Renault: remains focused on alliance with Nissan and Mitsubishi

Renault: remains focused on alliance with Nissan and Mitsubishi

Renault: remains focused on alliance with Nissan and Mitsubishi

Carlos Ghosn, the Brazilian-born chairman of Nissan, credited with reviving its fortunes over the past two decades, was detained on allegations of under-reporting his own income and misusing company assets.

Japan's Nikkei business daily reported on Tuesday that Ghosn had received share price-linked compensation of about 4 billion yen over a five-year period to March 2015 but that it went unreported in Nissan's financial reports.

"There's no question Carlos Ghosn is being used as a symbol to ensure that corporate leadership in Japan will stay close to its workers".

Mr Ghosn and Nissan representative director Greg Kelly were taken into custody by the Tokyo District Public Prosecutors Office after a whistleblower triggered an investigation into Mr Ghosn's financial affairs.

Ghosn and Kelly's current locations are not now known, but they can be held without charge for up to 23 days under Japanese law.

Ghosn runs Renault, Nissan and the Renault-Nissan-Mitsubishi alliance that he helped turn into the world's biggest car-seller past year, and both France and Japan want to keep it intact.

Japanese prosecutors raided Nissan's global headquarters in Yokahama after Mr Ghosn's arrest, seeking evidence.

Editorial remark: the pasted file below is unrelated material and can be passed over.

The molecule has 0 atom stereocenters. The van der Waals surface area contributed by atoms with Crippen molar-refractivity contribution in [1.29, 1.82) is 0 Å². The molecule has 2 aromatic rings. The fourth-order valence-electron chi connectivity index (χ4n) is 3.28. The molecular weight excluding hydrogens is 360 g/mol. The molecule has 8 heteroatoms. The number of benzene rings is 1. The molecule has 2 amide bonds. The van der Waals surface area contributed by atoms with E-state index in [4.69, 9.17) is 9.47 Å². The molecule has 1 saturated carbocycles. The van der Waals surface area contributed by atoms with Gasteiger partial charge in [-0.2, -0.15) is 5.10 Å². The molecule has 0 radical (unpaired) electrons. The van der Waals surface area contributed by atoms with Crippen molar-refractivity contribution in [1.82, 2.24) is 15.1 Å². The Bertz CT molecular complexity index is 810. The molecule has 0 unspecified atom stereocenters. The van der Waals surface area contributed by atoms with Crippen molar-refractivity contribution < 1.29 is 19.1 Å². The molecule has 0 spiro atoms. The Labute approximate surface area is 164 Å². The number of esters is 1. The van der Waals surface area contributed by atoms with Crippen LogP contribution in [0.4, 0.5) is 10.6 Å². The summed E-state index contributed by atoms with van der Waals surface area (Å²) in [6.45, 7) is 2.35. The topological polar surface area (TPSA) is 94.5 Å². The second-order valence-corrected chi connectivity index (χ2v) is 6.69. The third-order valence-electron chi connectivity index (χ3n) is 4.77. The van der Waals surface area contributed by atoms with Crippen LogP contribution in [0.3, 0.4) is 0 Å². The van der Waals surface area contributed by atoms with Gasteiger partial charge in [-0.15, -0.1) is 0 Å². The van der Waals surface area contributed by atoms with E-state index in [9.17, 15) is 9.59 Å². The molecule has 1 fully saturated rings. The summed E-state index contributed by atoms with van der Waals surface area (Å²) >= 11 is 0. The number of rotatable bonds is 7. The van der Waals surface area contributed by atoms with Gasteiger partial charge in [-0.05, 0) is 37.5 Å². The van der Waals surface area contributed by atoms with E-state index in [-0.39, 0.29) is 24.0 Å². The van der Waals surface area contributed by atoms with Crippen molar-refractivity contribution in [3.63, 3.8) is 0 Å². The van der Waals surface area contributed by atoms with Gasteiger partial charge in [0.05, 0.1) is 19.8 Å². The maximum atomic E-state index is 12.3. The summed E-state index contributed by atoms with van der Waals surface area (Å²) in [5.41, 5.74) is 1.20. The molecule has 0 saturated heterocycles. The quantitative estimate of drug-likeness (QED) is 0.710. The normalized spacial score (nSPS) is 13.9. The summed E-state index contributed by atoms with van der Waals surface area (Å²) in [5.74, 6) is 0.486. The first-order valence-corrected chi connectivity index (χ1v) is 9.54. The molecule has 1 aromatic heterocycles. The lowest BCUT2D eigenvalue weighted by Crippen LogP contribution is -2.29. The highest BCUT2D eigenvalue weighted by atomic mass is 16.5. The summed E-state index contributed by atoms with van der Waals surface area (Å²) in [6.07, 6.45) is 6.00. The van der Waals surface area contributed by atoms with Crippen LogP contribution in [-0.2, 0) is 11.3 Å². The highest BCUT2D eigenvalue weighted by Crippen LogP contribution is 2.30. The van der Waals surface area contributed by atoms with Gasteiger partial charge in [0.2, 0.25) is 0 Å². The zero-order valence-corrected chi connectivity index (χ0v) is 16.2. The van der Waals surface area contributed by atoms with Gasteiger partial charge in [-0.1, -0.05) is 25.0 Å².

Ghosn is suspected of omitting from the company's annual securities reports more than ¥100,000,000 ($886,000) in annual remuneration from a Dutch-based subsidiary, according to the sources.

But Mr Saikawa publicly played down that prospect earlier this year, prompting a private rebuke from Mr Ghosn, his one-time mentor, who warned his Japanese colleague that his comments risked undermining Nissan's credibility, according to a person with knowledge of the exchange.

"This is an act that can not be tolerated by our company", Mr Saikawa said, arguing that an excessive concentration of power in Mr Ghosn's hands created an environment ripe for misconduct.

Nissan's board now includes Ghosn, Saikawa and Kelly as three representative members. Ghosn is also chairman of Mitsubishi, and its board is set to meet in the coming days.

Ghosn has worked for Renault since 1996, and has been its chairman and CEO since 2005, was following a board meeting tonight (Tuesday), a day after the misconduct charges came to light.

So far the French government, which is Renault's largest shareholder, is reserving judgment on Mr Ghosn.

The debate at the top of Nissan adds another layer of complexity to a saga that's rippling through the powerful alliance.

Through complex cross-shareholding arrangements, Renault owns 43 percent in Nissan, including voting rights, while Nissan owns a 15 percent non-voting stake in Renault. Le Maire said authorities have examined Ghosn's tax situation in France but have found no wrongdoing.

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